This post is by Bernie Carr, apartmentprepper.com
As a preparedness writer, I occasionally find it necessary to tell everyone around me when it’s time to stock up. You may remember the peanut butter shortage a few years ago – I told my parents, cousins, in-laws and of course my readers to stock up on peanut butter. Everyone was grateful I told them to buy ahead, as they weathered the price spike.
California got a little bit of a respite from the recent El Nino rains, but the drought is not over yet. The long drought has caused crops to fail, animal herds to be thinned out, resulting in increased prices at the grocery stores. A couple of years ago, the Texas caused an increase in beef prices. The avian flu is another big factor in in high food prices – egg prices have skyrocketed.
Prices for fresh produce, canned fruit and vegetables, meats have continued to increase and show no signs for letting up. Increase your food storage now since prices are poised to get even higher. Here are some tips to cope:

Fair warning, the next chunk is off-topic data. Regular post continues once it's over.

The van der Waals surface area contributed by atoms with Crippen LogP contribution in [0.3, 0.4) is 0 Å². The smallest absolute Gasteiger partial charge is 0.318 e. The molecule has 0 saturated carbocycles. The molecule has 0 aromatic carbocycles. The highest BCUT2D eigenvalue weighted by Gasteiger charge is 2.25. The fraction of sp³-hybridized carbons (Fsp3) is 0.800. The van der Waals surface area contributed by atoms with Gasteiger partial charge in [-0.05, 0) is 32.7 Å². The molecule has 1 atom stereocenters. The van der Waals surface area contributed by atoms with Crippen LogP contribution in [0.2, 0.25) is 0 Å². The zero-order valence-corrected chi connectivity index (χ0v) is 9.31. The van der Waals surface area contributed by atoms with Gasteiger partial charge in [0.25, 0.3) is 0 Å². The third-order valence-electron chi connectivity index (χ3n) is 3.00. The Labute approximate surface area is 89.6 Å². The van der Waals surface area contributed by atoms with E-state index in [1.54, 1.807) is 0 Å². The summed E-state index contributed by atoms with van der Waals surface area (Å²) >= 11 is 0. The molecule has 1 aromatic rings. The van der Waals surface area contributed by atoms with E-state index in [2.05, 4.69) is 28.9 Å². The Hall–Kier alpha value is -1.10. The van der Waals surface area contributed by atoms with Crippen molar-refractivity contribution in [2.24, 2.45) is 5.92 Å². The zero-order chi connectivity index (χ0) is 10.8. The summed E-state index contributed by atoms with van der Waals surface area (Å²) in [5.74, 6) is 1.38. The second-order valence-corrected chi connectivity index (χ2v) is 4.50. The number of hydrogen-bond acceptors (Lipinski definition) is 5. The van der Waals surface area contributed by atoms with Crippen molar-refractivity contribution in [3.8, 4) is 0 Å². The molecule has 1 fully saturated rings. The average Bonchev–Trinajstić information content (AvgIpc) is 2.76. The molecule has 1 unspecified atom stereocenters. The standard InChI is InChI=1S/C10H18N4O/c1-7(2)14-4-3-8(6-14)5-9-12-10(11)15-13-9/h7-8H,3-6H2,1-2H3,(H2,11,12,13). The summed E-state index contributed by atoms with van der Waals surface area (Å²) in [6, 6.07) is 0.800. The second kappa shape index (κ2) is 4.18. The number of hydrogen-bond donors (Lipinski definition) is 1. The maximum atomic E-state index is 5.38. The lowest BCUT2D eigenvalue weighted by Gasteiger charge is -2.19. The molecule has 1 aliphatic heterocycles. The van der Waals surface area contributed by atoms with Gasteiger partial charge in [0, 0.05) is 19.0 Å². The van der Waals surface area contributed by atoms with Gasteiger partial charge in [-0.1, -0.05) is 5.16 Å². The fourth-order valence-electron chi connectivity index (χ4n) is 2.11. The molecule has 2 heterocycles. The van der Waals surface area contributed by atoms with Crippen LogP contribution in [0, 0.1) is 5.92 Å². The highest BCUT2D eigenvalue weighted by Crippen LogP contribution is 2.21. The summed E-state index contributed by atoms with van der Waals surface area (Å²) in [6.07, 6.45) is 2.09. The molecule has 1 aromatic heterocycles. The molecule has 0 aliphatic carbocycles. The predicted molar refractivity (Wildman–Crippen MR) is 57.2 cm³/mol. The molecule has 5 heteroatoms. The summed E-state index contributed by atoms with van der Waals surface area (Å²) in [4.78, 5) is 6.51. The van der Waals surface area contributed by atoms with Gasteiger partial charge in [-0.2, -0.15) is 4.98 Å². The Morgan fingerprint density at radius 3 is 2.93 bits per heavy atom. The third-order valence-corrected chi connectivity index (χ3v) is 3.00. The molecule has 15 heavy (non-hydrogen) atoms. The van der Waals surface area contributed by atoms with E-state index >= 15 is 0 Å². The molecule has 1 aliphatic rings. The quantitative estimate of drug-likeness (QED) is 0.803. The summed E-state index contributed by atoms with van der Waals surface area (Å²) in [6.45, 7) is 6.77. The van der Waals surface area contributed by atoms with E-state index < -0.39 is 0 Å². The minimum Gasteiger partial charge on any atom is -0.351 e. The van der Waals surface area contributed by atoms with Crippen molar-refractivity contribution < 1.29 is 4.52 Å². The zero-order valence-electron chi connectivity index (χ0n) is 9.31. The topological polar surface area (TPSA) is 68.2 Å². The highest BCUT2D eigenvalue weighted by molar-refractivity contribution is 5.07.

- Buy canned fruits and vegetables, canned meats, etc.
- Buy locally grown food.
- If you do any canning or dehydrating, buy fresh produce that your family likes and process them now.
- Buy some heirloom seeds now, and start planning your spring garden. Even if you have never grown anything, try it this year – grow a few herbs in your balcony.
- Buy in season.
- Learn to make snacks from dehydrated fruit
- Compare prices using the weekly grocery fliers and stock up on loss leaders.
- Learn to stretch your ingredients
- Take advantage of sales for dehydrated or freeze dried food. Ready Made Resources is having a Mountain House Sale
- Learn to repackage food for long term storage.
- If you keep wine for storage or barter it wouldn’t hurt to stock up on a few extra bottles.
- Buy in bulk and split the cost and items with friends or family.
- Learn which foods have a very long shelf life and can last indefinitely.
I don’t believe in alarming people, nor do I talk doom and gloom but I do believe in being prepared for various scenarios. Being prepared means anticipating events, and it doesn’t take a huge stretch of the imagination to know that bad weather, drought, or shortages in any of the country’s food producers spells trouble for everyone.
© Apartment Prepper 2016
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